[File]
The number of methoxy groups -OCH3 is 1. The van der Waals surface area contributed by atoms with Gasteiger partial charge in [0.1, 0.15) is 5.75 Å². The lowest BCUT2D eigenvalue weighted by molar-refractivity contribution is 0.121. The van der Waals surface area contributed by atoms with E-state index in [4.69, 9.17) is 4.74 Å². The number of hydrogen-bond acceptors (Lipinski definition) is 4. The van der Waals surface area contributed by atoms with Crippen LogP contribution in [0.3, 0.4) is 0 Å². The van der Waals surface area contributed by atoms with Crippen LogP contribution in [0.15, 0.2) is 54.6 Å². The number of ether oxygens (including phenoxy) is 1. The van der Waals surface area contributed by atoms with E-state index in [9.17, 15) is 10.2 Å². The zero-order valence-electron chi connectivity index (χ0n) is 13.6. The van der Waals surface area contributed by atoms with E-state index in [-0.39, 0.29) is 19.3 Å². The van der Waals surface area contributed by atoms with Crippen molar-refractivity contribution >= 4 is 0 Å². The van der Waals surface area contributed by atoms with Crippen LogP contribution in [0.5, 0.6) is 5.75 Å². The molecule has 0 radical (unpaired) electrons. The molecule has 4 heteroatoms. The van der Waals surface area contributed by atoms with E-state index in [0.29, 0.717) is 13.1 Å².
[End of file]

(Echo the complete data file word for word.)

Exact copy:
The number of methoxy groups -OCH3 is 1. The van der Waals surface area contributed by atoms with Gasteiger partial charge in [0.1, 0.15) is 5.75 Å². The lowest BCUT2D eigenvalue weighted by molar-refractivity contribution is 0.121. The van der Waals surface area contributed by atoms with E-state index in [4.69, 9.17) is 4.74 Å². The number of hydrogen-bond acceptors (Lipinski definition) is 4. The van der Waals surface area contributed by atoms with Crippen LogP contribution in [0.3, 0.4) is 0 Å². The van der Waals surface area contributed by atoms with Crippen LogP contribution in [0.15, 0.2) is 54.6 Å². The number of ether oxygens (including phenoxy) is 1. The van der Waals surface area contributed by atoms with E-state index in [9.17, 15) is 10.2 Å². The zero-order valence-electron chi connectivity index (χ0n) is 13.6. The van der Waals surface area contributed by atoms with E-state index in [-0.39, 0.29) is 19.3 Å². The van der Waals surface area contributed by atoms with Crippen molar-refractivity contribution >= 4 is 0 Å². The van der Waals surface area contributed by atoms with Crippen LogP contribution in [0.5, 0.6) is 5.75 Å². The molecule has 0 radical (unpaired) electrons. The molecule has 4 heteroatoms. The van der Waals surface area contributed by atoms with E-state index in [0.29, 0.717) is 13.1 Å².